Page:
Dorman, a defensive end, is only 180 pounds but, he has 21 tackles and a sack. “He’s fast and the most intelligent guy on our team,” coach Tom Tegeler said. For what he may lack in size, the senior makes up for in aggressiveness and instincts. Joining him on the line is tackle Guy Soumah, a run-stuffer enjoying a breakout senior year who “has looked unblockable at times,” Tegeler said.
Their success up front has often enabled middle linebacker Kenny Verney to roam free and attack the backfield. The sophomore has 37 tackles.
Arlington: Trevor Lanchester, Anthony Gallo and Eli Greene
The Admirals, too, are somewhat of a surprise at 3-0, having pulled out close victories. The defense has made a number of key stops and, last week against rival John Jay, they were dominant at times.
Lanchester has been had an impact there. He made seven tackles against the Patriots, despite sharing snaps at nose tackle. His size (6-3, 255 pounds) and physicality make him effective and that has entrusted coach Mike Morano to make him part of the defensive line rotation. Arlington doesn’t have overwhelming talent, but its quality depth has provided an edge.
The Admirals, who run a 3-4 scheme, are able to rotate up to six players on the defensive line, keeping each fresh throughout a game. That, Morano said, “makes a big difference” in fourth quarters and overtime. Gallo, a stout defensive tackle, is part of the rotation. He plays with leverage, good quickness and is tenacious.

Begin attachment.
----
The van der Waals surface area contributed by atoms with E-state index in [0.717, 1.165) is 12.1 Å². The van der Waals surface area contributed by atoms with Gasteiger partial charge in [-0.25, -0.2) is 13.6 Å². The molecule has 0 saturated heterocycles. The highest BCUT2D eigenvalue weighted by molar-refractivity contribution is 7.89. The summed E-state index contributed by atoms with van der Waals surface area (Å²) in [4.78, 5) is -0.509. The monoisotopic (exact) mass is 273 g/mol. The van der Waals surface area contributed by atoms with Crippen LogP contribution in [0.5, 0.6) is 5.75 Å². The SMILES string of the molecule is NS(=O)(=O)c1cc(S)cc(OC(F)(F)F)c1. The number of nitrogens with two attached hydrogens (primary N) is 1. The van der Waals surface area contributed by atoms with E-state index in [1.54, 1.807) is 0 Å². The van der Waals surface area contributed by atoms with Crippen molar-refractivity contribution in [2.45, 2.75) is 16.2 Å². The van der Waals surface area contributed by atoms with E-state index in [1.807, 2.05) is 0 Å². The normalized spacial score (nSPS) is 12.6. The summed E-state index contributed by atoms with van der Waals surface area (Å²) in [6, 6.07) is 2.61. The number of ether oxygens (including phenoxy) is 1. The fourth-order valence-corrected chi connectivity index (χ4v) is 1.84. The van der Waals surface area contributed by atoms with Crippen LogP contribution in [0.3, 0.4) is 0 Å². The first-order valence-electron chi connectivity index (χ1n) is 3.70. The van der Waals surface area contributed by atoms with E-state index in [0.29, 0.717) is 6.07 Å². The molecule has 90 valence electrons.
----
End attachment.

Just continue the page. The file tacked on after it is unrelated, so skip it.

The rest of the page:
Green, a senior free safety, has been a “sparkplug and energizer,” Morano said. Green has good range and plays with reckless abandon, in addition to being the cerebral leader in the secondary.
Red Hook: Tristen Schiafo, Connor Redmond and Alex Nesel
The Raiders are one of the early surprises at 3-0, and that’s thanks in large part to the chaos its defense has caused with his varying coverage schemes and pressures leading to turnovers.
Much of the credit belongs to Red Hook’s trio of linebackers, who anchor their 4-3 alignment.
Schiafo stands only 5-8, 165 pounds, but his speed and coverage skills enable him to be a playmaker on the outside. He has 21 tackles and two sacks.
“He has a nose for the ball and anything outside the tackle, he can chase down,” coach Bill Stutz said of Schiafo, a junior. “He takes great angles and he’s one of the best in pursuit I’ve ever coached.”
Redmond, a senior who stands 6-2, 225 pounds, is the prototypical middle linebacker. A leader on the field, he calls the defensive signals and his audibles are key, particularly against no-huddle offenses. His strength and lateral quickness allow him to plug interior gaps as a run-stopper and, Stutz said, he “is a force to be reckoned with” on MIKE blitzes. Redmond has 21 tackles a sack.
Nesel, a junior, is an excellent open-field tackler whose skills shine at outside linebacker and on kickoff coverage. He is a hard hitter with good speed and technique. In addition to his 15 tackles, he has an interception, a sack and a fumble recovery.
“Those guys have grown up together and played these positions since (youth) football and they’ve developed into really good linebackers,” Stutz said. “That has been huge for our team.”
Stephen Haynes: firstname.lastname@example.org, 845-437-4847, Twitter: @StephenHaynes4